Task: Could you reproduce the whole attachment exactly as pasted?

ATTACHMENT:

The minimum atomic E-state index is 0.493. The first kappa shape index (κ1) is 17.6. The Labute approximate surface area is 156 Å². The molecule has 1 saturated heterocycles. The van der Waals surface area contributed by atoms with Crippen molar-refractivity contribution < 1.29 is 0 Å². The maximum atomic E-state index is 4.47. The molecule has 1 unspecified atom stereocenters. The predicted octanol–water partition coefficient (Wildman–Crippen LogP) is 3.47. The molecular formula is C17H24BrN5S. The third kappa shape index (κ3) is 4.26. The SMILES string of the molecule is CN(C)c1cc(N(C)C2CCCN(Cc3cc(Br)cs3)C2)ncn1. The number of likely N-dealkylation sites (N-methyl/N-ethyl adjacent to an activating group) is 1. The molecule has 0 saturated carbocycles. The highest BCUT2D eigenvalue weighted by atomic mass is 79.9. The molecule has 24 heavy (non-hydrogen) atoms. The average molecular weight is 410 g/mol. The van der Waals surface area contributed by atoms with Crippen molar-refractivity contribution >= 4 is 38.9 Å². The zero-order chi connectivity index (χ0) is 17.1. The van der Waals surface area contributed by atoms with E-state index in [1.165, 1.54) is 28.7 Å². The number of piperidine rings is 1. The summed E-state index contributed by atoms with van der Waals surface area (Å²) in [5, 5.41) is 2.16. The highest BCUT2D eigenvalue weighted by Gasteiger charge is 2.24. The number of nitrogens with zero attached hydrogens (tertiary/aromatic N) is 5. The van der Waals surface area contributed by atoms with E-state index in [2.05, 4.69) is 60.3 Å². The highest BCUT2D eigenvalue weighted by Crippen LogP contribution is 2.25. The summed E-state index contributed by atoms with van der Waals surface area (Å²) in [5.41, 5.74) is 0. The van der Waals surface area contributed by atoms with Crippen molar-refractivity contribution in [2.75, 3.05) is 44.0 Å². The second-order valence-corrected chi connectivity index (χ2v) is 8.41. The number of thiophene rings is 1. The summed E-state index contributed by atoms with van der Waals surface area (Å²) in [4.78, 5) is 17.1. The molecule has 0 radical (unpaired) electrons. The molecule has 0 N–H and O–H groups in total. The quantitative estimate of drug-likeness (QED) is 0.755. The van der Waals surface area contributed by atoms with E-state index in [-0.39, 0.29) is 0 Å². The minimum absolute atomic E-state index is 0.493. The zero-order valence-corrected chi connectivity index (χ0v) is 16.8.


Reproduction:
The minimum atomic E-state index is 0.493. The first kappa shape index (κ1) is 17.6. The Labute approximate surface area is 156 Å². The molecule has 1 saturated heterocycles. The van der Waals surface area contributed by atoms with Crippen molar-refractivity contribution < 1.29 is 0 Å². The maximum atomic E-state index is 4.47. The molecule has 1 unspecified atom stereocenters. The predicted octanol–water partition coefficient (Wildman–Crippen LogP) is 3.47. The molecular formula is C17H24BrN5S. The third kappa shape index (κ3) is 4.26. The SMILES string of the molecule is CN(C)c1cc(N(C)C2CCCN(Cc3cc(Br)cs3)C2)ncn1. The number of likely N-dealkylation sites (N-methyl/N-ethyl adjacent to an activating group) is 1. The molecule has 0 saturated carbocycles. The highest BCUT2D eigenvalue weighted by atomic mass is 79.9. The molecule has 24 heavy (non-hydrogen) atoms. The average molecular weight is 410 g/mol. The van der Waals surface area contributed by atoms with Crippen molar-refractivity contribution >= 4 is 38.9 Å². The zero-order chi connectivity index (χ0) is 17.1. The van der Waals surface area contributed by atoms with E-state index in [1.165, 1.54) is 28.7 Å². The number of piperidine rings is 1. The summed E-state index contributed by atoms with van der Waals surface area (Å²) in [5, 5.41) is 2.16. The highest BCUT2D eigenvalue weighted by Gasteiger charge is 2.24. The number of nitrogens with zero attached hydrogens (tertiary/aromatic N) is 5. The van der Waals surface area contributed by atoms with E-state index in [2.05, 4.69) is 60.3 Å². The highest BCUT2D eigenvalue weighted by Crippen LogP contribution is 2.25. The summed E-state index contributed by atoms with van der Waals surface area (Å²) in [5.41, 5.74) is 0. The van der Waals surface area contributed by atoms with Crippen molar-refractivity contribution in [2.75, 3.05) is 44.0 Å². The second-order valence-corrected chi connectivity index (χ2v) is 8.41. The number of thiophene rings is 1. The summed E-state index contributed by atoms with van der Waals surface area (Å²) in [4.78, 5) is 17.1. The molecule has 0 radical (unpaired) electrons. The molecule has 0 N–H and O–H groups in total. The quantitative estimate of drug-likeness (QED) is 0.755. The van der Waals surface area contributed by atoms with E-state index in [-0.39, 0.29) is 0 Å². The minimum absolute atomic E-state index is 0.493. The zero-order valence-corrected chi connectivity index (χ0v) is 16.8.